The Steamboat Springs City Council will write a letter to the Army Corps of Engineers stating a downtown justice center is a practicable alternative to the proposed site west of town.
But it cannot legally ask the Corps of Engineers to deny Routt County's wetland permit.
Council members said they wanted to work with Routt County commissioners on building a justice center in downtown Steamboat, and they said they would support the county's appeal to delay a judge's order to have a new justice facility built by 2006.
"It is important that we write a letter but also try to create open dialogue (with the county)," Councilman Loui Antonucci said. "I don't want this to turn into a wedge and create animosity and stop other dialogue that we've got going on."
The council members said they wanted to invite commissioners to come back to the table to talk about a downtown location and discuss what the city could do to encourage that location.
"This is a 100-year decision," Councilman Steve Ivancie said. "I would rather take a little extra time to make a good decision."
The unanimous decision came after more than two hours of public comment and in a Centennial Hall filled with more than 50 people.
The Friends of the Justice Center Inc. had come before the council asking it send a letter to the Corps of Engineers requesting the county's permit be denied and saying that a downtown "practicable alternative" existed.
The Corps of Engineers is reviewing Routt County's plans to build a 51,000-square-foot justice center west of town and near the Routt County Jail. It has to grant the county a wetlands permit before it can build.
Before any discussion started, Council President Paul Strong said the council could not legally comment on the county's application for the west of town site, but it could state whether it felt downtown was a practicable alternative.
On Thursday, the City Planning Commission is expected to hear the plans for the justice center proposed along Shield Drive. On April 27, the council is scheduled to hear the county's application.
Even if the council denied the application, the county would have the authority to build the justice center.
In his pleadings to council, Friends of the Justice Center member John de Wardt said the Corps of Engineers were the only ones who could stop the county from building west of town.
"The only card you can play is a letter to the Corps," de Wardt said. "The only way to get them to stop is by sending a letter."
On Monday, County Commissioner Doug Monger said the council's decision had the potential to drive a "wedge" between the city and the county. If the city had signed the Friends of the Justice Center letter requesting the permit be denied, the county said it would reconsider moving forward with the city's planning process.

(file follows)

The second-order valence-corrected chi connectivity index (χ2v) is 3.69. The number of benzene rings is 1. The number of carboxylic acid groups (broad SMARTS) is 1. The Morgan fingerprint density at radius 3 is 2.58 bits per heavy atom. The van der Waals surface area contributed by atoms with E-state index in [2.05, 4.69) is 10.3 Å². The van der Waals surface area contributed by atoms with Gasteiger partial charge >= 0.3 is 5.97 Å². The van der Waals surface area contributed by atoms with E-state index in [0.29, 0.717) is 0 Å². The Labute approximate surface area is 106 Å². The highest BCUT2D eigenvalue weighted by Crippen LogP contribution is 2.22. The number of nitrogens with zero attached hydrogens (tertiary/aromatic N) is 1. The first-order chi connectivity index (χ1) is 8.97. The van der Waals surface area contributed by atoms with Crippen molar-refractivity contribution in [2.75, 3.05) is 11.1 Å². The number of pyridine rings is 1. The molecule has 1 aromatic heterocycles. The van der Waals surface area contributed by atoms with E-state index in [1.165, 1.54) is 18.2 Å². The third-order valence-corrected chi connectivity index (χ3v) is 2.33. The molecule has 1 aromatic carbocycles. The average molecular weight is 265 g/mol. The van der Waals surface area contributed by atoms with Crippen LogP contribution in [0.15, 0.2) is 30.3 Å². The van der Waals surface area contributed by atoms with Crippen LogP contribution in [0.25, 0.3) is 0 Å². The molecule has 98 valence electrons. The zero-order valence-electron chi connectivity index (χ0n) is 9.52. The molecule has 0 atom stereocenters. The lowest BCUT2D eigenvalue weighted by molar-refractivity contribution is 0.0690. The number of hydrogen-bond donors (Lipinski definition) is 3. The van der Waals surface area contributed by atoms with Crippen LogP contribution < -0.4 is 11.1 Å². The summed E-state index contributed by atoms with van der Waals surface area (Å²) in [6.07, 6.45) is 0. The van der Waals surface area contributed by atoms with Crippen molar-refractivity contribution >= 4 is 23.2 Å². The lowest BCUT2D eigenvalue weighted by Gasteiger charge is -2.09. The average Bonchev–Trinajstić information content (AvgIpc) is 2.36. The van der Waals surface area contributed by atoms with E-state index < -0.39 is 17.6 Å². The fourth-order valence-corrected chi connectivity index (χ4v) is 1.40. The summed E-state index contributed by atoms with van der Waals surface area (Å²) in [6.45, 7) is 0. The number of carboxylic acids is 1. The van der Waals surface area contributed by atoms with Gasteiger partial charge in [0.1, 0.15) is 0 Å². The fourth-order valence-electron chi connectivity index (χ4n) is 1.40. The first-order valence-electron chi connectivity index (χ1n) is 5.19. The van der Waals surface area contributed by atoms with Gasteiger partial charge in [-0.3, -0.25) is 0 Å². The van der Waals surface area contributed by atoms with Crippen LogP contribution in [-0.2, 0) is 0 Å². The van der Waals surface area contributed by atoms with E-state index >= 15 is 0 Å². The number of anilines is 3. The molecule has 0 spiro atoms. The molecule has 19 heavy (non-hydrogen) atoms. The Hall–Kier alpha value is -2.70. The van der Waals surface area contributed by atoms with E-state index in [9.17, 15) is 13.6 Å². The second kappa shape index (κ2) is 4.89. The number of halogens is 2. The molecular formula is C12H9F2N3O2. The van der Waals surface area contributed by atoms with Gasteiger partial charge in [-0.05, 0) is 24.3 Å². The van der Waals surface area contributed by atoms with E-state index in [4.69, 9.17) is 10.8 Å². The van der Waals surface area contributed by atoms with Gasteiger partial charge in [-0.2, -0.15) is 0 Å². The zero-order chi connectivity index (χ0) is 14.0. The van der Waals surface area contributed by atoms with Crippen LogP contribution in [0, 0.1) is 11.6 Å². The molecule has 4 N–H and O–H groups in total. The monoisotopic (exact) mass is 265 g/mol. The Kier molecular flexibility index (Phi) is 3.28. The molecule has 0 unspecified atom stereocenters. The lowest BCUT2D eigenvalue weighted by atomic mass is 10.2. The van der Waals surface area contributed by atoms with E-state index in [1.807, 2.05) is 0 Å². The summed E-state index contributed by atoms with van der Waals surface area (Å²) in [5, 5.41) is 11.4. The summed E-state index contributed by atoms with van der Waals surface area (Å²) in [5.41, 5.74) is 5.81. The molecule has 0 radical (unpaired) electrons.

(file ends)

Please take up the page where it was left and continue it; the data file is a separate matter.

None of the commissioners was present at Tuesday's meeting, but county attorney John Merrill said the discussion had deviated from the Corps of Engineers' decision on wetlands to the site of the courthouse. Merrill asked the council not to sign the letter from the Friends of the Justice Center because it did not address the wetlands issue.
"It is clear to me, having listened to the discussions, we are not talking about wetlands," Merrill said.
The Friends of the Justice Center spoke to the benefits of having the courthouse in downtown Steamboat, saying it would keep Lincoln Avenue economically viable and retain its unique character.
Downtown business owner Ty Lockhart spoke to the other establishments that have moved out of town: grocery stores, the forest service building, the hospital and hardware stores.
"The downtown can take only so many blows to the head before it dies," he said.
Other members of the organization spoke to the city's power to convince the Corps of Engineers to deny the permit and to give the county concessions to encourage them to build downtown.
"I know you have a desire to cooperate with the county, but I know that doesn't mean you have to roll over to what is a bad decision," Friends of the Justice Center member Lyman Orson said.
Those supporting the west of Steamboat location also came before council Tuesday night. Jim Stanko said the surveys taken after voters turned down a bond issue in 2002 indicated location was the second highest reason voters did not support the justice center. The top reason, Stanko said, was the cost of the center.
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